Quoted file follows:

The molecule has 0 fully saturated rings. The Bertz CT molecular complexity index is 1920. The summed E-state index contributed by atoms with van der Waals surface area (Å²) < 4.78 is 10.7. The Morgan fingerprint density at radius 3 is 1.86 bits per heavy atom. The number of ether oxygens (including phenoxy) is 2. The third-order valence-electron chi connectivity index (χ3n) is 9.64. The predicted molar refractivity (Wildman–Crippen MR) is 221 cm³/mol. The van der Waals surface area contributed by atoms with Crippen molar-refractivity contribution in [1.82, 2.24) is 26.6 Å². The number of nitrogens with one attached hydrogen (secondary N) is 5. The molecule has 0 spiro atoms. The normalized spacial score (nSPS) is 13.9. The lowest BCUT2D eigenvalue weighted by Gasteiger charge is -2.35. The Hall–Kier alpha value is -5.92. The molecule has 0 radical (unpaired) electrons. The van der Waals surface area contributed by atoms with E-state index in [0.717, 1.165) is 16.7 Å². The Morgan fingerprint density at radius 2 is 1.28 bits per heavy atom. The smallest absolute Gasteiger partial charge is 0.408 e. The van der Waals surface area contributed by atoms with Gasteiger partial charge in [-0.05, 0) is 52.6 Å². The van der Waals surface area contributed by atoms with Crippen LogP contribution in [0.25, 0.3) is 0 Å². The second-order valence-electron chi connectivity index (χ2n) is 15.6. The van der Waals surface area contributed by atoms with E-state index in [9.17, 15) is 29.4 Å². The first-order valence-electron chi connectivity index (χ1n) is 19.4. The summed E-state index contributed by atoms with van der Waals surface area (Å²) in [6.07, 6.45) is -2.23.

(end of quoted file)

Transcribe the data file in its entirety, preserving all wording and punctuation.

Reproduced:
The molecule has 0 fully saturated rings. The Bertz CT molecular complexity index is 1920. The summed E-state index contributed by atoms with van der Waals surface area (Å²) < 4.78 is 10.7. The Morgan fingerprint density at radius 3 is 1.86 bits per heavy atom. The number of ether oxygens (including phenoxy) is 2. The third-order valence-electron chi connectivity index (χ3n) is 9.64. The predicted molar refractivity (Wildman–Crippen MR) is 221 cm³/mol. The van der Waals surface area contributed by atoms with Crippen molar-refractivity contribution in [1.82, 2.24) is 26.6 Å². The number of nitrogens with one attached hydrogen (secondary N) is 5. The molecule has 0 spiro atoms. The normalized spacial score (nSPS) is 13.9. The lowest BCUT2D eigenvalue weighted by Gasteiger charge is -2.35. The Hall–Kier alpha value is -5.92. The molecule has 0 radical (unpaired) electrons. The van der Waals surface area contributed by atoms with E-state index in [0.717, 1.165) is 16.7 Å². The Morgan fingerprint density at radius 2 is 1.28 bits per heavy atom. The smallest absolute Gasteiger partial charge is 0.408 e. The van der Waals surface area contributed by atoms with Gasteiger partial charge in [-0.05, 0) is 52.6 Å². The van der Waals surface area contributed by atoms with Crippen LogP contribution in [0.25, 0.3) is 0 Å². The second-order valence-electron chi connectivity index (χ2n) is 15.6. The van der Waals surface area contributed by atoms with E-state index in [9.17, 15) is 29.4 Å². The first-order valence-electron chi connectivity index (χ1n) is 19.4. The summed E-state index contributed by atoms with van der Waals surface area (Å²) in [6.07, 6.45) is -2.23.